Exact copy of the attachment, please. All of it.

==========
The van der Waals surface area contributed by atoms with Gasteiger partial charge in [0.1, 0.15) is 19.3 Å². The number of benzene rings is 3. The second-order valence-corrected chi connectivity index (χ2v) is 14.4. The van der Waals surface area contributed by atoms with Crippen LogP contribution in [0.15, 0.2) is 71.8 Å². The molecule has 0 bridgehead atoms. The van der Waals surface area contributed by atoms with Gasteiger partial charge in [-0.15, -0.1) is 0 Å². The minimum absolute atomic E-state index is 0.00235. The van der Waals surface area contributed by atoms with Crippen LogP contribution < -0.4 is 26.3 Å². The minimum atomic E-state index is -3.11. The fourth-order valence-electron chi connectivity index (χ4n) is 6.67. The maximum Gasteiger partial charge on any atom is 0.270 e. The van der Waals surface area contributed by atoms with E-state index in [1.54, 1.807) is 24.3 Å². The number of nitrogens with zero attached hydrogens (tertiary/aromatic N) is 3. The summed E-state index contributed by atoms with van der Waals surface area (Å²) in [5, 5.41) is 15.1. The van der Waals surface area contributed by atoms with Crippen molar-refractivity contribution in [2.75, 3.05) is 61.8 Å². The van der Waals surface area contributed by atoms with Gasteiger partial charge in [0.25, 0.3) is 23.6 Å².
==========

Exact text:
The van der Waals surface area contributed by atoms with Gasteiger partial charge in [0.1, 0.15) is 19.3 Å². The number of benzene rings is 3. The second-order valence-corrected chi connectivity index (χ2v) is 14.4. The van der Waals surface area contributed by atoms with Crippen LogP contribution in [0.15, 0.2) is 71.8 Å². The molecule has 0 bridgehead atoms. The van der Waals surface area contributed by atoms with Gasteiger partial charge in [-0.15, -0.1) is 0 Å². The minimum absolute atomic E-state index is 0.00235. The van der Waals surface area contributed by atoms with Crippen LogP contribution < -0.4 is 26.3 Å². The minimum atomic E-state index is -3.11. The fourth-order valence-electron chi connectivity index (χ4n) is 6.67. The maximum Gasteiger partial charge on any atom is 0.270 e. The van der Waals surface area contributed by atoms with E-state index in [1.54, 1.807) is 24.3 Å². The number of nitrogens with zero attached hydrogens (tertiary/aromatic N) is 3. The summed E-state index contributed by atoms with van der Waals surface area (Å²) in [5, 5.41) is 15.1. The van der Waals surface area contributed by atoms with Crippen molar-refractivity contribution in [2.75, 3.05) is 61.8 Å². The van der Waals surface area contributed by atoms with Gasteiger partial charge in [0.25, 0.3) is 23.6 Å².